BEING the Royal Navy’s number one fitness coach means being an expert in gymnastics and packing a fair bit of muscle.
And Petty Officer Donna Chapman has all that and more as she has just become the first woman to ever take up the post.
Becoming the number one coach is the pinnacle within our branch and I’m loving every minute of it. It’s hard work but well worth it.Petty Officer Donna Chapman
The 30-year-old has just been appointed head coach of the Royal Navy School of Physical Training’s arduous PT course – the first woman to take up the role since the Portsmouth-based school’s formation in 1888.
She is now putting 17 students through their paces on the gruelling six-month course as they strive to qualify as leading physical training instructors.
PO Chapman said: ‘I had my heart set on this role since I became a physical trainer in the Navy in 2008.
‘Becoming the number one coach is the pinnacle within our branch and I’m loving every minute of it. It’s hard work but well worth it.’
Donna’s typical working day starts at 6.30am and she does not leave the office before 10pm. As well as the physical coaching of the students there’s also the planning of the lessons,’ she added.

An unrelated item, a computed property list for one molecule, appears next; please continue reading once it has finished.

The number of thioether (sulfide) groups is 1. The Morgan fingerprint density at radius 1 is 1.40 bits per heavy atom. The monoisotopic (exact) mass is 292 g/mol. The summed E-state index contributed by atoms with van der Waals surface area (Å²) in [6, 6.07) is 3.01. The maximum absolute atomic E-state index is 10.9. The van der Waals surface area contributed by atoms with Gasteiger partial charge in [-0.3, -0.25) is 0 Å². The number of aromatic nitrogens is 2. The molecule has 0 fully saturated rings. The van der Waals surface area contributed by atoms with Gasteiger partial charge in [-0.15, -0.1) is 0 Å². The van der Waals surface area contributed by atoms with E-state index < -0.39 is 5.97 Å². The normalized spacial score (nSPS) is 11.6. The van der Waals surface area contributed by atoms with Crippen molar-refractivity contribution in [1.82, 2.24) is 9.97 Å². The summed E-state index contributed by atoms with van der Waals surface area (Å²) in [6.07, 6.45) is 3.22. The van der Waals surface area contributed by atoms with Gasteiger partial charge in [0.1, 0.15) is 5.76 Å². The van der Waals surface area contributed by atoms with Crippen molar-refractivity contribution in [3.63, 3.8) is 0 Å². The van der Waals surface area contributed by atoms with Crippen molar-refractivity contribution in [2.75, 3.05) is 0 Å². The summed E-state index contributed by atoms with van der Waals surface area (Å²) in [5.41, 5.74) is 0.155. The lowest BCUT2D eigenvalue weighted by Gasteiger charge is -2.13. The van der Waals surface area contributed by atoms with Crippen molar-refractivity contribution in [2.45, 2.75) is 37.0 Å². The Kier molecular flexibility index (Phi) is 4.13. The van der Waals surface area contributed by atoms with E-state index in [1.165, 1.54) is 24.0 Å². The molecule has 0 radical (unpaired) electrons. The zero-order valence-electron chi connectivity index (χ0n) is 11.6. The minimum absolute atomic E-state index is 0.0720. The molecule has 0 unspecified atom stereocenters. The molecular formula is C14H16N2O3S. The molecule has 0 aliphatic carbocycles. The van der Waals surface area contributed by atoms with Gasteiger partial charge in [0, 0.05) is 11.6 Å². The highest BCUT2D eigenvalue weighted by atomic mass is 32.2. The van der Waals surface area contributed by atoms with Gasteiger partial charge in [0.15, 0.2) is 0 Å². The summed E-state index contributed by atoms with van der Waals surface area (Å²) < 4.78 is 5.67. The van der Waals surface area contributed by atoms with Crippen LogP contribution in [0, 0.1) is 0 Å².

‘You’ve got to keep on top of it – planning and preparation is everything.
‘But when you see how each student develops over the course and see how everything I teach them takes effect, it is worth all of the hard graft.’
The course involves circuit and weight training, strength and conditioning, fitness testing, sports science and diet and nutrition.
Students also cover basic coaching in a variety of sports including football, hockey, volleyball and boxing alongside topics such as event management and income generation.
PO Chapman, who lives in Chichester with her husband Thomas and their nine-year-old daughter Lauren, originally joined the navy’s warfare branch at 17.
She has taught physical training on board HMS Cornwall in the Gulf and at shore bases in Scotland and Cornwall.
Warrant Officer Class 1 Wayne O’Kell, the training officer at HMS Temeraire in Portsmouth, where the school of physical training is based, said: ‘To become a number one instructor you have to be an expert in many things such as gymnastics, rope climbing and leadership, and you have to be physically very strong.
‘Also you have to be among the top in your peer group on the Petty Officers’ PT course. Donna is proving an excellent appointment and is a credit to the branch.’
Five weeks into this year’s course, the new head coach is proving a hit with the students.
Air Engineering Technician Paul Sykes, 25, said: ‘She has a professional approach and she’s stern but fair.
‘She let’s us know when we’re doing well, but when you’ve got to improve she also makes that very clear.
‘I’ve already seen myself come a long way in just five weeks and all that is down to our number one coach.’